It was truly a breath of fresh air compared to any other course structure I have since had. We didn't waste time taking an inordinate amount of notes we'd never read, we didn't have to split our attention between note-taking and what the prof had to say, etc. He also claimed that ever since he started doing that, grades had notably improved in his class.
    • by readin (838620)
      I've never understood how note taking helps the information sink in. For me it interferes with listening and understanding. While listening to the lecture I can either think through what is being said, what implications it has other things I know about, how it fits into other things we're learning, and how important it is - or I can be making split-second decisions about what to write down and scribbling furiously while trying to translate spoken words into written notes.

      A laptop might make it easier by
    • by Sockatume (732728)

      I'm not writing down to remember it later. I'm writing it down to remember it now.

    • by neurovish (315867)

      Obviously anecdotal, but I was similar. I bounced between phases of taking notes religiously and not taking any notes. When I would take notes religiously, I found them useless because I would flip through them before the test or get stuck on a homework problem and see if there were any hints there and think "I already know all this, I have no need of notes". Then I would not take notes for awhile and find that I forgot everything even doing the "conciously listen to the lecturer" since when taking notes I

    • Cut and paste or typing on a screen knowing you can save it to disc for easy recovery later does nothing for the memory - indeed the whole act is designed to save data to magnetic storage rather than brain cells!

      Baloney. Paper is also a storage medium, yet recording notes to it still commits it to memory. Likewise, typing is just as much as a memory committal as writing with a pencil.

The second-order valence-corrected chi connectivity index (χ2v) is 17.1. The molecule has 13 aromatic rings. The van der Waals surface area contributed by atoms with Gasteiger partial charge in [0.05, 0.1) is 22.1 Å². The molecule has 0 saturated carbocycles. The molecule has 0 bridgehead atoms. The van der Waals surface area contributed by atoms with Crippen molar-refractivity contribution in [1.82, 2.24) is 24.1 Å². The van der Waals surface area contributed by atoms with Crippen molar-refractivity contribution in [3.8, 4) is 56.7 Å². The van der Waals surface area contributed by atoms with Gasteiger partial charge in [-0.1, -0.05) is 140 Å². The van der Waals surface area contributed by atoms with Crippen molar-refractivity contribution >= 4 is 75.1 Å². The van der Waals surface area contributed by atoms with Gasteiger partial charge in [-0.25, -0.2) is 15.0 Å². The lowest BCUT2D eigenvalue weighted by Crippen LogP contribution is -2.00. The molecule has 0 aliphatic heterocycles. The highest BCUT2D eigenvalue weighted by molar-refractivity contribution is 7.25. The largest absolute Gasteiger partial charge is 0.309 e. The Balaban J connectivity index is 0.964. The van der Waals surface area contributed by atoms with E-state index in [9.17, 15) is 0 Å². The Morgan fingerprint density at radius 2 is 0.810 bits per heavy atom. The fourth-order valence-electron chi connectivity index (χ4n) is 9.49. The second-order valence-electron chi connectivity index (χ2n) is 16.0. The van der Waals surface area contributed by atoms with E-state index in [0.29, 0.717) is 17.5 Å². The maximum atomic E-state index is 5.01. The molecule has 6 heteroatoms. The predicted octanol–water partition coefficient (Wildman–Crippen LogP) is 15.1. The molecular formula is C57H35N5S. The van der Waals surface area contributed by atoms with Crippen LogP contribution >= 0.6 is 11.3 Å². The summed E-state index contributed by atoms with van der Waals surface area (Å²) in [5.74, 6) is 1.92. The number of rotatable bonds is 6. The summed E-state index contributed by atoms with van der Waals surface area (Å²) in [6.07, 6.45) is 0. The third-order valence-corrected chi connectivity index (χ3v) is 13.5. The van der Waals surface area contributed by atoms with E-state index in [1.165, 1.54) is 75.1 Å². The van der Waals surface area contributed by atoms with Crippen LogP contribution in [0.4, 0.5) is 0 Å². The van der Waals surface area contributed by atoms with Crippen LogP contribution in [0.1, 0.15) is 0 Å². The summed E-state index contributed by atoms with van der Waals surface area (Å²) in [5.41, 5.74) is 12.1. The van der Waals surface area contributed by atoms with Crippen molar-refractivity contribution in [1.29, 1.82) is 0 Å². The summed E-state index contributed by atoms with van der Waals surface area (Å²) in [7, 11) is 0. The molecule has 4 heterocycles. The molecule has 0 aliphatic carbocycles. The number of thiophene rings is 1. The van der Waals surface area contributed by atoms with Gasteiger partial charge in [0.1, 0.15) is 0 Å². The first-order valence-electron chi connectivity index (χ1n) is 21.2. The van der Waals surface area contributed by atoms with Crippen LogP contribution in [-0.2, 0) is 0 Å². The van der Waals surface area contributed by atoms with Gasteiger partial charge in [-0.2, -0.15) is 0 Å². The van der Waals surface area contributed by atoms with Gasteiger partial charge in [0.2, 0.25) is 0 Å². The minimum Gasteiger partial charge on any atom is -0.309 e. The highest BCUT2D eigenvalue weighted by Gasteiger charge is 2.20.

I will say that multitasking aside, pencil / paper is just a lot more flexible. Unless you have a really good tablet or a good shorthand system, you will always be able to do more detailed notes with pencil / paper, as you can add diagrams, use creative indentation / emphasis, etc that are time consuming to set up on a computer.

  • Need to not get the 2 confused.

    • by Golddess (1361003)
      Exactly. For the obligatory car analogy, the idea that using a computer to take notes leads to goofing off, seems about as silly as saying drinking alcohol leads to drunk driving.
  • Recording pen (Score:4, Informative)

    by erik.martino (997000) on Thursday August 15, 2013 @08:56AM (#44572643)
    A computer is not the best device for note taking. Using a LiveScribe pen you can transfer your notes to the computer, including a recording the voice of the lecturer. The pen makes your notes hypertext because it is linked with the audio at the time of note taking. It makes it easy to navigate in the audio recording.
    • by vurian (645456)
      Recording the voice... That would have been a recipe for disaster twenty years ago already when a Sinology teacher of mine at Leyden University in the Netherlands totally flipped out because a (disabled -- could not write) student recorded her lecture. She was violating her copyright!
  • Another hypothesis (Score:5, Interesting)

    by Sigg3.net (886486) on Thursday August 15, 2013 @08:58AM (#44572659) Homepage

    Another hypothesis, arguably more difficult to empirically explicate, would be that the brain treats the two tasks differently memory-wise.

    I prefer writing by hand. When the lecture is good, I do my best to get it verbatim. I find that an hour after the lecture has ended, I can cite the professor pretty accurate. However, when I write something on the computer my mind immediately blanks it out.

    Consequently, writing by hand is more efficient _in studying_ because my brain at least remembers some of it. I'd think people are different when it comes to this, but for me the difference is considerable.